Creatine is one of the most studied supplements in history, if not THE most studied. And what do all of these studies tell us? They tell us the creatine works, and that is something you should definitely consider taking. In this article I will explain what creatine is, how it is effective, the different types of creatine, how much you should take of each type and when you should take it.
What Is Creatine?
Creatine is a compound that naturally occurs in meats and fish. Now you may be thinking that you eat plenty of these foods, but studies point to supplementation providing additional muscle building effects. Creatine is not a new compound either, it was discovered in 1835 by a French scientist by the name of Chevreul, but it didn’t start being used in supplements until 1993. Ever since then, creatine has exploded in the supplement world and many studies point to its effectiveness.
Why is creatine effective?
ATP is what your body uses in high and low intensity situations for energy. That being said, it can take only one second for your body to burn of your muscles ATP reserves. This is where supplementing creatine comes in. Creatine is stored as creatine phosphate in your muscles, which can easily be converted to ATP by your body, giving you an extra boost of energy during high intensity weight training. More energy means that you are likely to complete more reps of a given exercise. More reps means that you will be breaking down the muscle fibers more, leading to more muscle gains after you rest. It’s actually a lot simpler than you think. Creatine can also help you get to a much better start when it comes to sports such as track because of that extra jolt of energy. So creatine is effective both in and out of the gym.
Creatine is also a water soluble compound, meaning it draws in water. The more creatine you have in your muscle tissue, the more water your muscle cells will hold. This will make you look bigger and fuller while you are taking creatine.
There have also been studies that show that taking creatine can increase your testosterone levels. A 10 week New Jersey study found that participants that were taking creatine greatly increased their resting testosterone levels. Since testosterone is the main hormone responsible for building and maintaining muscle, this only adds to the many benefits of supplementing creatine into your diet.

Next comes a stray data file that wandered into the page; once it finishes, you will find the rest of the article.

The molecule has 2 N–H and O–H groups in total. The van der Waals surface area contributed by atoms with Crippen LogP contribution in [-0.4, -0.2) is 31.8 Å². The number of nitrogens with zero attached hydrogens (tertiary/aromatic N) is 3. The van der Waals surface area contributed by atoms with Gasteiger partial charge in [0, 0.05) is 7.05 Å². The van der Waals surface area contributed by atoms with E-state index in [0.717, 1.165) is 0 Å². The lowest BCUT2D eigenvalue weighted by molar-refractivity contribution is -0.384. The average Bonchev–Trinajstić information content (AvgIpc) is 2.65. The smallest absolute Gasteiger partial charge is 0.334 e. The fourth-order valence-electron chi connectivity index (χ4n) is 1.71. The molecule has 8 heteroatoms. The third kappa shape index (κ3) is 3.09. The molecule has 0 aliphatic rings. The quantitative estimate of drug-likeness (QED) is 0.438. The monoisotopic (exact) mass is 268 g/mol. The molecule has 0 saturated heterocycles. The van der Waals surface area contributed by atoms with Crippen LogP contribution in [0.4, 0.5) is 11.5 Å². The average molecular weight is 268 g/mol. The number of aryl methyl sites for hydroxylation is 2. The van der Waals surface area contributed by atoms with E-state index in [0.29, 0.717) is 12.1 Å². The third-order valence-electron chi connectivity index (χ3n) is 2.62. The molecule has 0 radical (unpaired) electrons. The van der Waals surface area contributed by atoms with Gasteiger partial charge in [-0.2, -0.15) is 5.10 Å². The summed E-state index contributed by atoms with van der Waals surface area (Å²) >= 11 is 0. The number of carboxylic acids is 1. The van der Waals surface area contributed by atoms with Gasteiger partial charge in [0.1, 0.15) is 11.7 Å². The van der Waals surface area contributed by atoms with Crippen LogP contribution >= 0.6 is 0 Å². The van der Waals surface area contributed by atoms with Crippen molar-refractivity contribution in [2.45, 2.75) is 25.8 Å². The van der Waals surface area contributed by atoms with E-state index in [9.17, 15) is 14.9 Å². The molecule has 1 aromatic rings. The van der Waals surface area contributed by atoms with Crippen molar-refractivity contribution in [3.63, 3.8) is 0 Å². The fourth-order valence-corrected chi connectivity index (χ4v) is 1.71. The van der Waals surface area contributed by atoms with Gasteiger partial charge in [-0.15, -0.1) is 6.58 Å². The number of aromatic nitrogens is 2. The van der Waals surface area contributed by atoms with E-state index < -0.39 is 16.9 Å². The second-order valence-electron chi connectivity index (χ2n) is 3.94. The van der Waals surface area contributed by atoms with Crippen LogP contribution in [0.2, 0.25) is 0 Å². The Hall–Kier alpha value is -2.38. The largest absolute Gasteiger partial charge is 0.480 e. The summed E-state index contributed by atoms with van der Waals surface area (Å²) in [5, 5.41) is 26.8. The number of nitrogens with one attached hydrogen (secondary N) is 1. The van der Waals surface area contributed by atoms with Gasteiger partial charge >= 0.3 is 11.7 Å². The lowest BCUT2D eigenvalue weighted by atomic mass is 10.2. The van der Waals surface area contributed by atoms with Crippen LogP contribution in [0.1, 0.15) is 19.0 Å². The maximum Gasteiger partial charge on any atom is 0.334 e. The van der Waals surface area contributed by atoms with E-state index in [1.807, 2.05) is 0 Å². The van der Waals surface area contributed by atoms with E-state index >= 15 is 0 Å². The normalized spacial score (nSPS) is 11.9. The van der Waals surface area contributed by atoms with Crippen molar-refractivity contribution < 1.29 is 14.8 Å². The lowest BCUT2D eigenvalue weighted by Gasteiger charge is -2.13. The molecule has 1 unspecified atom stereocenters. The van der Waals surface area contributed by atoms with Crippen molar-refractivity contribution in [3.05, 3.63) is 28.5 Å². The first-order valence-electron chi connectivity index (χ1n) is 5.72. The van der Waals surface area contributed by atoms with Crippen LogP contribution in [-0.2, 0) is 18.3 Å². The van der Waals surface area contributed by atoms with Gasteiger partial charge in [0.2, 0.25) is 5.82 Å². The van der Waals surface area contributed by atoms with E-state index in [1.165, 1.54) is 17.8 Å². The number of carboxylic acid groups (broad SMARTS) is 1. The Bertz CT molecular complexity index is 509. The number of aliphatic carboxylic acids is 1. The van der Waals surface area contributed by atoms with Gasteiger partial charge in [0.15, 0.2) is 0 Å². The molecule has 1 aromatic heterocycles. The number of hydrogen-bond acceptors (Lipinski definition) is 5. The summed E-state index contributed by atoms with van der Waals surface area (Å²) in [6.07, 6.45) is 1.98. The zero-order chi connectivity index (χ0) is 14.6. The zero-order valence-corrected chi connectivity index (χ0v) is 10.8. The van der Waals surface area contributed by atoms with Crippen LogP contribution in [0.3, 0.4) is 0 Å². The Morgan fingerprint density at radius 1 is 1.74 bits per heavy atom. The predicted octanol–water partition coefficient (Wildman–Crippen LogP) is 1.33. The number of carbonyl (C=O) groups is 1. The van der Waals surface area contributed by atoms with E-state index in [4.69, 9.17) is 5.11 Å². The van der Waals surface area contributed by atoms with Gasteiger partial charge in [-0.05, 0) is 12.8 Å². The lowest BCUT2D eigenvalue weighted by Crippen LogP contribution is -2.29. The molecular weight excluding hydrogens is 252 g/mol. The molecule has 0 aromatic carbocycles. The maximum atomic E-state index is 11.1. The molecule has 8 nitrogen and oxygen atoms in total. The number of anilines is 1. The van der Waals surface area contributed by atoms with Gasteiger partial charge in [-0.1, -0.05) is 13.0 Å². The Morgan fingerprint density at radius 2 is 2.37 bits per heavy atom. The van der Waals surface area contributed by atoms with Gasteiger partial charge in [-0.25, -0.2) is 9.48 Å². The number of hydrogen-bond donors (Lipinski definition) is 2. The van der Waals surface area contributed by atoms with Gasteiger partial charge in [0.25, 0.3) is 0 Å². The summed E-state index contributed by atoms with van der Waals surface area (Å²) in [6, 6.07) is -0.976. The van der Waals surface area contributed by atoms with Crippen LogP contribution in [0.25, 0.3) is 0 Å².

Types of Creatine and How Much You Should Take
There are many different forms of creatine that are effective. I am only going to cover the two most effective forms, creatine monohydrate and creatine HCL. Creatine monohydrate was the original form used in supplementation and the user must take it with sugar for it to be absorbed properly. Creatine monohydrate is very effective, but needs to be taken in larger doses due to its low solubility (your stomach acid burns much of it off before it is even absorbed into your bloodstream). People who take creatine monohydrate usually do a loading phase, where they take 20-25 grams per day for the first week. After the loading phase, a dose of 4-5 grams per day is recommended.
Creatine HCL is another common form of creatine. Creatine HCL is creatine attached to Hydrochloric Acid, making the creatine much more soluble. The hydrochloric acid makes the creatine more acidic, meaning your stomach acid does not burn near as much off, allowing more creatine to be absorbed into your bloodstream. Because of this, a smaller dose of creatine HCL is recommended. 1-2 grams of creatine HCL per day is recommended, and no loading phase is required.
When Should You Take Creatine?
There have been many studies done to figure out when it is better to take creatine, before or after your workout? Some say before is better and some say after is better. But my take on it is this; take it both before AND after your workout. While it makes perfect sense to take creatine before your workout so your muscles have plenty of creatine phosphate to use for your lifts, it also makes sense to take creatine after your workout as well. After you finish your workout, your muscles are starving for nutrients. So why not take creatine after as well to provide your muscle cells with the creatine that you just depleted through lifting? Creatine will help your muscles recover and will also draw water in to your muscle cells to hydrate them and make you appear larger. If you need a source of pre-workout creatine, try my pre-workout Pre-XL, which has 2 grams of creatine HCL per serving.
If you are not already using a creatine supplement and want to make some extra gains, I would highly recommend using some sort of creatine supplement. The studies and personal stories of millions of creatine users cannot be ignored. As always, no supplements are needed to build a great physique, but they definitely help you out on your journey. If you want a pre-workout that includes all of your needed creatine and BCAAs, check out Pre-XL at https://tenaciousnutrition.com/products/pre-xl.